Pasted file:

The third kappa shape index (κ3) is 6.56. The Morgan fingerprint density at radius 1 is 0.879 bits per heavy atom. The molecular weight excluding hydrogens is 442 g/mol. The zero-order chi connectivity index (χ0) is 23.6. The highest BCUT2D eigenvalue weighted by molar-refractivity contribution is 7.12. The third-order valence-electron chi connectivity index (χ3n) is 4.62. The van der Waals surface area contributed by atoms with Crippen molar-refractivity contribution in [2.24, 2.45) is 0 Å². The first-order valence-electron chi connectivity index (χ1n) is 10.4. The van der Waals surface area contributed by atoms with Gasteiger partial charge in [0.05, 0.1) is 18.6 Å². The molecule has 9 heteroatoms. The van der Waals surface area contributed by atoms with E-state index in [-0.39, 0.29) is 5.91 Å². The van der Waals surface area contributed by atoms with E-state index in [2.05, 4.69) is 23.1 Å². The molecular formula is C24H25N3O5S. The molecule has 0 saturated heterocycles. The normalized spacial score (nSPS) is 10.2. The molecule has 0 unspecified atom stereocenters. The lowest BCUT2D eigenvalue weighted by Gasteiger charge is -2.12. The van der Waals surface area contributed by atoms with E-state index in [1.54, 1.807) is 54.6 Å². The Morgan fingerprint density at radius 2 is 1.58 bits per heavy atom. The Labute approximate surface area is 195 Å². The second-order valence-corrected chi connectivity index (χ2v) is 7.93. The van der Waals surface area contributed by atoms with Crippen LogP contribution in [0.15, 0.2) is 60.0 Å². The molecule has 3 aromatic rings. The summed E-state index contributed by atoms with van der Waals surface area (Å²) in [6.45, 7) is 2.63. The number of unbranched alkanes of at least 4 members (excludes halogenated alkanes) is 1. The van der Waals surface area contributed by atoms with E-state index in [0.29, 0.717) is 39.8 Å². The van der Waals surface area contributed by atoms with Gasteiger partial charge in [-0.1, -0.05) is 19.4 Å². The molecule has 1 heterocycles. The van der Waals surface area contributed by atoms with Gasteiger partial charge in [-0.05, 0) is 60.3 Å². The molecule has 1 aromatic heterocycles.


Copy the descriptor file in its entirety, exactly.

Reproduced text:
The third kappa shape index (κ3) is 6.56. The Morgan fingerprint density at radius 1 is 0.879 bits per heavy atom. The molecular weight excluding hydrogens is 442 g/mol. The zero-order chi connectivity index (χ0) is 23.6. The highest BCUT2D eigenvalue weighted by molar-refractivity contribution is 7.12. The third-order valence-electron chi connectivity index (χ3n) is 4.62. The van der Waals surface area contributed by atoms with Crippen molar-refractivity contribution in [2.24, 2.45) is 0 Å². The first-order valence-electron chi connectivity index (χ1n) is 10.4. The van der Waals surface area contributed by atoms with Gasteiger partial charge in [0.05, 0.1) is 18.6 Å². The molecule has 9 heteroatoms. The van der Waals surface area contributed by atoms with E-state index in [-0.39, 0.29) is 5.91 Å². The van der Waals surface area contributed by atoms with E-state index in [2.05, 4.69) is 23.1 Å². The molecular formula is C24H25N3O5S. The molecule has 0 saturated heterocycles. The normalized spacial score (nSPS) is 10.2. The molecule has 0 unspecified atom stereocenters. The lowest BCUT2D eigenvalue weighted by Gasteiger charge is -2.12. The van der Waals surface area contributed by atoms with E-state index in [1.54, 1.807) is 54.6 Å². The Morgan fingerprint density at radius 2 is 1.58 bits per heavy atom. The Labute approximate surface area is 195 Å². The second-order valence-corrected chi connectivity index (χ2v) is 7.93. The van der Waals surface area contributed by atoms with Crippen LogP contribution in [0.15, 0.2) is 60.0 Å². The molecule has 3 aromatic rings. The summed E-state index contributed by atoms with van der Waals surface area (Å²) in [6.45, 7) is 2.63. The number of unbranched alkanes of at least 4 members (excludes halogenated alkanes) is 1. The van der Waals surface area contributed by atoms with E-state index in [0.29, 0.717) is 39.8 Å². The van der Waals surface area contributed by atoms with Gasteiger partial charge in [-0.1, -0.05) is 19.4 Å². The molecule has 1 heterocycles. The van der Waals surface area contributed by atoms with Gasteiger partial charge in [-0.05, 0) is 60.3 Å². The molecule has 1 aromatic heterocycles.